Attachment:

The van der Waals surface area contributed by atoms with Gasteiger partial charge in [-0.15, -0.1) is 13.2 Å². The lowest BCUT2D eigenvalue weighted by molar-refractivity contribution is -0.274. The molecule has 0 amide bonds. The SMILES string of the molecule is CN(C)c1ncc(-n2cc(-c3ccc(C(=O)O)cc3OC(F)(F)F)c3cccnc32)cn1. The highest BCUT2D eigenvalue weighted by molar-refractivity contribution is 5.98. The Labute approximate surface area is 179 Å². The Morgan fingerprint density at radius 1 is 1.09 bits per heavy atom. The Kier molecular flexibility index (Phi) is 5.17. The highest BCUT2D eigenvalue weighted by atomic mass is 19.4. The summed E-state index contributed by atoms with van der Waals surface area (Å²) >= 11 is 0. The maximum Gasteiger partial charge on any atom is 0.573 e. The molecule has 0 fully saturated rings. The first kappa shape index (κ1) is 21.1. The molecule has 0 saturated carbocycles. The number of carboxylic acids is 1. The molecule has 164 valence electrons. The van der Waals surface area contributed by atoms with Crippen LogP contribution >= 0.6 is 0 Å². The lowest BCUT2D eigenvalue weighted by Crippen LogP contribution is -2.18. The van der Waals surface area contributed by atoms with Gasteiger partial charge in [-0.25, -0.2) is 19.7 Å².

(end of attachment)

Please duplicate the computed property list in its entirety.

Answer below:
The van der Waals surface area contributed by atoms with Gasteiger partial charge in [-0.15, -0.1) is 13.2 Å². The lowest BCUT2D eigenvalue weighted by molar-refractivity contribution is -0.274. The molecule has 0 amide bonds. The SMILES string of the molecule is CN(C)c1ncc(-n2cc(-c3ccc(C(=O)O)cc3OC(F)(F)F)c3cccnc32)cn1. The highest BCUT2D eigenvalue weighted by molar-refractivity contribution is 5.98. The Labute approximate surface area is 179 Å². The Morgan fingerprint density at radius 1 is 1.09 bits per heavy atom. The Kier molecular flexibility index (Phi) is 5.17. The highest BCUT2D eigenvalue weighted by atomic mass is 19.4. The summed E-state index contributed by atoms with van der Waals surface area (Å²) >= 11 is 0. The maximum Gasteiger partial charge on any atom is 0.573 e. The molecule has 0 fully saturated rings. The first kappa shape index (κ1) is 21.1. The molecule has 0 saturated carbocycles. The number of carboxylic acids is 1. The molecule has 164 valence electrons. The van der Waals surface area contributed by atoms with Crippen LogP contribution >= 0.6 is 0 Å². The lowest BCUT2D eigenvalue weighted by Crippen LogP contribution is -2.18. The van der Waals surface area contributed by atoms with Gasteiger partial charge in [-0.25, -0.2) is 19.7 Å².